DTS (Digital Theater System)
An audio format that competes with the similar Dolby Digital. The DTS (Digital Theater System) format uses less compression than Dolby, so theoretically it sounds better. The DTS encoding algorithm was originally designed exclusively for 5.1 multi-channel audio. Unlike Dolby Digital, where some channels may not be in the stream at all, in the DTS stream. There is always a place reserved for all six channels, and if there is no real information in them, this place simply disappears. That is, with the same bitrate in DTS, a 4.0 recording will be the same volume as 5.1.
Difference between DTS and Dolby Digital
- The main differences are in the degree of compression and bitrate values. Dolby Digital compresses 5.1-channel digital audio up to 640 kbps for Blu-ray discs and up to 448 kbps for DVD.
- DTS has a lower compression and higher bit rates, up to 1.5 Mbps for Blu-ray discs and up to 768 kbps for DVDs.
- The difference in compression becomes even greater for formats in HD. Dolby Digital Plus supports up to 1.7 Mbps and DTS-HD High Resolution up to 6 Mbps. Theoretically, a lower level of compression during encoding provides more detail in the result, making the audio track more like what was intended.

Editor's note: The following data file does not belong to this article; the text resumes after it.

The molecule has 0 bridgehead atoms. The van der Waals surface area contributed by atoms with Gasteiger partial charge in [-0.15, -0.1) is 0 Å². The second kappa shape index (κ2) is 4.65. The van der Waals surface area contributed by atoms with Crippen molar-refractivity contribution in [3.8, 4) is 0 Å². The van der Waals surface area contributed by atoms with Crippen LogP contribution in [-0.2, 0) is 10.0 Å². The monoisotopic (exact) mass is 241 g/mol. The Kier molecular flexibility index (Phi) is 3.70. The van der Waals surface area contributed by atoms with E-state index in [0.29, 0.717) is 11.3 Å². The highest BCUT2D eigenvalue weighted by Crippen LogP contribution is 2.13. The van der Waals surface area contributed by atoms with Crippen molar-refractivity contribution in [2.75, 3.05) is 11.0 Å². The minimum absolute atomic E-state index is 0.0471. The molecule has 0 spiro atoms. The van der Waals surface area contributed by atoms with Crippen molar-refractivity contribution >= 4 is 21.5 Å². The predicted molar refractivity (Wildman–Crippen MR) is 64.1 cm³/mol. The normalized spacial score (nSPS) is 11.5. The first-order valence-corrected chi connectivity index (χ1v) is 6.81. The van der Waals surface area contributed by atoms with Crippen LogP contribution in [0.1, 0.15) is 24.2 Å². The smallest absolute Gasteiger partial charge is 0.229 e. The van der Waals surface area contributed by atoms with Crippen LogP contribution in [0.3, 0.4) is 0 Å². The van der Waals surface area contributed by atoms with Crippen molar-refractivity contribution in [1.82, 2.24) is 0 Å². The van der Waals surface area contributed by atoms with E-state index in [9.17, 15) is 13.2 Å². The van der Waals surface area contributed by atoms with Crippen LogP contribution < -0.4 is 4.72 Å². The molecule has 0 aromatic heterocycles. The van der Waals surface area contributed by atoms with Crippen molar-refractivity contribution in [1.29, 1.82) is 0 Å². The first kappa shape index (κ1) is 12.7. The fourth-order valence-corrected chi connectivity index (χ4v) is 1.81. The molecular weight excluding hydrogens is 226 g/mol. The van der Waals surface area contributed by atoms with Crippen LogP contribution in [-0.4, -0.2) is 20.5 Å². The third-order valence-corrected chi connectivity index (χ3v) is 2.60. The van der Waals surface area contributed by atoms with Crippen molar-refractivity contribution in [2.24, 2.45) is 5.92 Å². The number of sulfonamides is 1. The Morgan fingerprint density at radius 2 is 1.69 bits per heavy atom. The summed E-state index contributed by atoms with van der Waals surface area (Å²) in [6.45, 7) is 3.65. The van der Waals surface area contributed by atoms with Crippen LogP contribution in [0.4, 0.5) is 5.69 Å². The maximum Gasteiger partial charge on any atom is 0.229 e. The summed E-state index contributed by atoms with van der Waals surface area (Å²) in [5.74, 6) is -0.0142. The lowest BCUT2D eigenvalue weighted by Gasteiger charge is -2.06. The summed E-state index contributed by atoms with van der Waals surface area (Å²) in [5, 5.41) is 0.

One option that DTS offers is called DTS-ES or DTS Extended Surround which is represented by its official logo. DTS-ES adds a sixth channel which allows for a sixth speaker located directly behind the listener’s head. In other words, in DTS-ES the speaker layout is front left, front center, front right, surround left, center back, surround right (6 channels) and of course the subwoofer (.1 channel).
This type of format implies a superior audio signal with a fixed value (minimum 1.5 Mbps – maximum 6.0 Mbps for Blu-ray Audio and 1.5 Mbps to 3.0 Mbps for HD- DVD CD). It can provide up to 7.1 channels of audio at a sampling rate of 96 kHz. The depth is 24 bits. DTS-HD High-Resolution Audio has been selected as an optional specification for HD DVD and Blu-ray Disc. The format can also be a good alternative to DTS-HD Master Audio when disk space is no longer enough
This format was known as DTS++. DTS-HD Master Audio allows you to keep the sound identity (literally bit-mapped) of the original. In addition, this format can transmit an audio signal with the highest possible bit rate with lossless compression of 24.5 Mbps (this is for Blu-ray discs) and 18.0 Mbps (HD DVD).
Supports up to 7.1 audio channels. The bit depth is 24 bits, and the sampling frequency is 96 kHz.